Torture: it's just plain
The following remarks were delivered at a press conference for Veterans for Common Sense.
by Ray McGovern
01/06/05 -- My professional credentials are in intelligence, but I believe the nomination of Alberto Gonzales for attorney general is first and foremost a moral issue, so I will address it from a moral perspective.
In a letter to the Senate Judiciary Committee, Rear Admiral John Hutson pointed out that Mr. Gonzales' recommendations regarding torture brought increased animosity toward the United States, hurt our intelligence effort, and increased the risks to our troops.
This is true. Torture is counterproductive. But actually it's a lot worse. It's also just plain wrong.
That's why there are so many laws against it. Not because it's counterproductive ... but because it's just plain wrong. And it is the rule of law that distinguishes us from animals who don't know right from wrong.
With some things – like torture, like slavery – well, no matter how many people might say such practices are okay, they are not okay. They are objectively evil. They are morally abhorrent ... or, at least, they should be.
Mark Twain and Moses
There is a memorable passage in Tom Sawyer where Tom asks the slave Jim what he thinks of slavery. As I recall the conversation, Jim replies:
"Just because everyone says they think it's right;
Just because everyone tells you it's right;
Well, that don't make it right!"
I don't think you need religion to understand that. But I do believe that faith can reinforce it.
Moses, the great prophet of the Hebrew, Christian, and Muslim traditions, was sent by God to Egypt, where the Jews were prisoners. They were being tortured – "ground down" is the way the Bible puts it.
And Moses' instructions were to end the torture. And that, my friends, is what we are called to do – end the torture.
Let me be specific:
A friend of mine, Army Sgt. Sam Provance, was stationed at Abu Ghraib in 2003. He is an Army careerist, anything but a troublemaker. But he does have a conscience. Not unlike the vast majority of the prisoners at Abu Ghraib, Sam was simply in the wrong place at the wrong time.
In Sam's case, the wrong place was that terrible prison; the wrong time was the night shift.
Sam was not a military policeman or interrogator, but he was close enough to hear the screams of those being abused – close enough to see the Iraqi boy who had been tortured before his father's eyes.
The purpose, of course, was to "set the conditions for successful interrogation," to use the euphemism coined by Maj. Gen. Geoffrey Miller, who, after commanding the prison at Guantanamo, "migrated," together with the abusive interrogation techniques used there, to Abu Ghraib.
The boy's father, you see, was an Iraqi general, who might know something and, if so, might spill the beans if the right "conditions" were set.
Sam told me that what he found most "chilling" was how:
* The prisoners had been demonized as "the enemy," and rendered subhuman.
* The interrogators made so light of what they were doing.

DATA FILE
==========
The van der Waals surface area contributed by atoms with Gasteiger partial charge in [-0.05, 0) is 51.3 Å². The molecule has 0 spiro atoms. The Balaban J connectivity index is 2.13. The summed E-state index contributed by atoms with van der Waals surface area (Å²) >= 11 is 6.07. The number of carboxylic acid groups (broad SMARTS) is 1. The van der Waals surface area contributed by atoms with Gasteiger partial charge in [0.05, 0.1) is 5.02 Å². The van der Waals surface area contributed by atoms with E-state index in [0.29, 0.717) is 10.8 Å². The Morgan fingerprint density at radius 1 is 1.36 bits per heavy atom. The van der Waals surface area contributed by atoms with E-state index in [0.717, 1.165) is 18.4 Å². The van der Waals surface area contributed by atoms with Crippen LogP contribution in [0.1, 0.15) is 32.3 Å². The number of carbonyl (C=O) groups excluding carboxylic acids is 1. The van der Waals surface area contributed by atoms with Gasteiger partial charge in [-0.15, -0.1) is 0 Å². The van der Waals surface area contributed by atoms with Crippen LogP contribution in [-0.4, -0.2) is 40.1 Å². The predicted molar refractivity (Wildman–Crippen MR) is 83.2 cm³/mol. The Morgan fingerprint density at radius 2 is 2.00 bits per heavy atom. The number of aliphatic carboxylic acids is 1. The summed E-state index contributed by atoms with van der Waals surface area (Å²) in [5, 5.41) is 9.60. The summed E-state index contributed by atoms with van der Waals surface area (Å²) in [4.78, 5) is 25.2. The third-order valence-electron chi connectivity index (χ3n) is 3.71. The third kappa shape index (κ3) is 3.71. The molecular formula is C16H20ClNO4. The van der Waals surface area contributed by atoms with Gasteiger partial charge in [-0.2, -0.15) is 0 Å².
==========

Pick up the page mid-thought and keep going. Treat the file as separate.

* The interrogators had absolute power – the kind, Sam pointed out, that corrupts absolutely.
* Sam's fellow soldiers waved off his objections.
* Back in Germany, his superiors also waved him off, relegating him to an undefined position in the supply room. They removed his clearances and did all they could to make him a pariah among his comrades.
Since when has it become a blemish on a U.S. Army career to refuse to condone torture? How is it that someone with the courage to say "That's just plain wrong" ends up ostracized in his community? Has objecting to torture become unpatriotic?
Why is it that Army Spc. Joseph Darby, who also complained through channels about the torture at Abu Ghraib, has received numerous death threats for "ratting out" his fellow soldiers, and now has to live in protective custody?
And why do so many Americans apparently believe torture is all right?
I don't know, but, "Well, that don't make it right!"
Two Counts Against Gonzales
Remember why Socrates was condemned to death?
The charges were two: Making the worse case appear the better, and corrupting the youth.
I suggest you download and read Mr. Gonzales' Jan. 25, 2002 memorandum
to the president[.pdf]. Is that not a consummate example of making the worse case appear the better?
Then consider how the youth we send to war have been brutalized by the green light given for torture. Corrupting the youth? I find what Sgt. Provance says most troubling.
I am against the death penalty ... even for such unconscionable behavior as Mr. Gonzales'. But I break out in a cold sweat at the thought our senators might approve him for the post of attorney general. This would send precisely the wrong signal to our young troops and, indeed, to the world.
Visit Prisoners, Not Torture Them
A self-professed evangelical Christian, Mr. Gonzales must be aware that Jesus of Nazareth asked us to visit prisoners – not torture them. We will "judge not," but rather leave the judgment in God's hands for the future.
In a democracy, though, we – each of us, as well as our senators – are responsible for the here and now. And the senators must vote on Mr. Gonzales.
Let us remind them that no one forced Mr. Gonzales to recommend that the president approve torture. Let the senators hold Gonzales accountable for making the worse case appear the better and for corrupting the youth. And let them prevent him from imposing more stain and stress on the moral fabric of our country.
We don't have to give him hemlock – just a one-way ticket back to Texas.
The last thing we need is Mr. Gonzales heading up a Travesty of Justice Department.
Ray McGovern was a CIA analyst for 27 years – from the John F. Kennedy administration to that of George H. W. Bush.
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